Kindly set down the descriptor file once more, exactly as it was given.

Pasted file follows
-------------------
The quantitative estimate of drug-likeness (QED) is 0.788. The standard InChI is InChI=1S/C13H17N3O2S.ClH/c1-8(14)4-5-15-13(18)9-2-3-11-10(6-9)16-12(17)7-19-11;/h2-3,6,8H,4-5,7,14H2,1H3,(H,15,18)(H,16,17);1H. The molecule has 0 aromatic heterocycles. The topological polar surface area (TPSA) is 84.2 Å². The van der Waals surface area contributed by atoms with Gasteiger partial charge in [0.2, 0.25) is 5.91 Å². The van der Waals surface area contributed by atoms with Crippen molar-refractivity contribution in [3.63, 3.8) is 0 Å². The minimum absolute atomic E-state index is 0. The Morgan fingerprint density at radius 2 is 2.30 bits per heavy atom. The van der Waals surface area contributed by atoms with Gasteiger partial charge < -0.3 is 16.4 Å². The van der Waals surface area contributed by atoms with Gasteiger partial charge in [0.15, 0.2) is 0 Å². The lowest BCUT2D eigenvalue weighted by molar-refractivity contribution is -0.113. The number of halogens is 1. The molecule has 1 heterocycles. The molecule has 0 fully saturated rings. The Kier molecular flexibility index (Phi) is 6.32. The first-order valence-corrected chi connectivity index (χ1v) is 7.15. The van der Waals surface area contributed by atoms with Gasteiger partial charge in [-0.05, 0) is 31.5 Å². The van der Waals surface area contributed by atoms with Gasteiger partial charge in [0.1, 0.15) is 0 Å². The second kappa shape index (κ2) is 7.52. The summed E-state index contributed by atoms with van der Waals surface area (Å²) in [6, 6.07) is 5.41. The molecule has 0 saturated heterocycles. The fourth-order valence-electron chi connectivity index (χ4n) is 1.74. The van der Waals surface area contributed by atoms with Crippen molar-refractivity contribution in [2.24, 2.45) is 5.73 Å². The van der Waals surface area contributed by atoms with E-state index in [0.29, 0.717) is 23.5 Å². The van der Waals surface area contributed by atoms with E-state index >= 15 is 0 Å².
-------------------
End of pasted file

The quantitative estimate of drug-likeness (QED) is 0.788. The standard InChI is InChI=1S/C13H17N3O2S.ClH/c1-8(14)4-5-15-13(18)9-2-3-11-10(6-9)16-12(17)7-19-11;/h2-3,6,8H,4-5,7,14H2,1H3,(H,15,18)(H,16,17);1H. The molecule has 0 aromatic heterocycles. The topological polar surface area (TPSA) is 84.2 Å². The van der Waals surface area contributed by atoms with Gasteiger partial charge in [0.2, 0.25) is 5.91 Å². The van der Waals surface area contributed by atoms with Crippen molar-refractivity contribution in [3.63, 3.8) is 0 Å². The minimum absolute atomic E-state index is 0. The Morgan fingerprint density at radius 2 is 2.30 bits per heavy atom. The van der Waals surface area contributed by atoms with Gasteiger partial charge < -0.3 is 16.4 Å². The van der Waals surface area contributed by atoms with Gasteiger partial charge in [0.15, 0.2) is 0 Å². The lowest BCUT2D eigenvalue weighted by molar-refractivity contribution is -0.113. The number of halogens is 1. The molecule has 1 heterocycles. The molecule has 0 fully saturated rings. The Kier molecular flexibility index (Phi) is 6.32. The first-order valence-corrected chi connectivity index (χ1v) is 7.15. The van der Waals surface area contributed by atoms with Gasteiger partial charge in [-0.05, 0) is 31.5 Å². The van der Waals surface area contributed by atoms with Gasteiger partial charge in [0.1, 0.15) is 0 Å². The second kappa shape index (κ2) is 7.52. The summed E-state index contributed by atoms with van der Waals surface area (Å²) in [6, 6.07) is 5.41. The molecule has 0 saturated heterocycles. The fourth-order valence-electron chi connectivity index (χ4n) is 1.74. The van der Waals surface area contributed by atoms with Crippen molar-refractivity contribution in [2.24, 2.45) is 5.73 Å². The van der Waals surface area contributed by atoms with E-state index in [0.29, 0.717) is 23.5 Å². The van der Waals surface area contributed by atoms with E-state index >= 15 is 0 Å².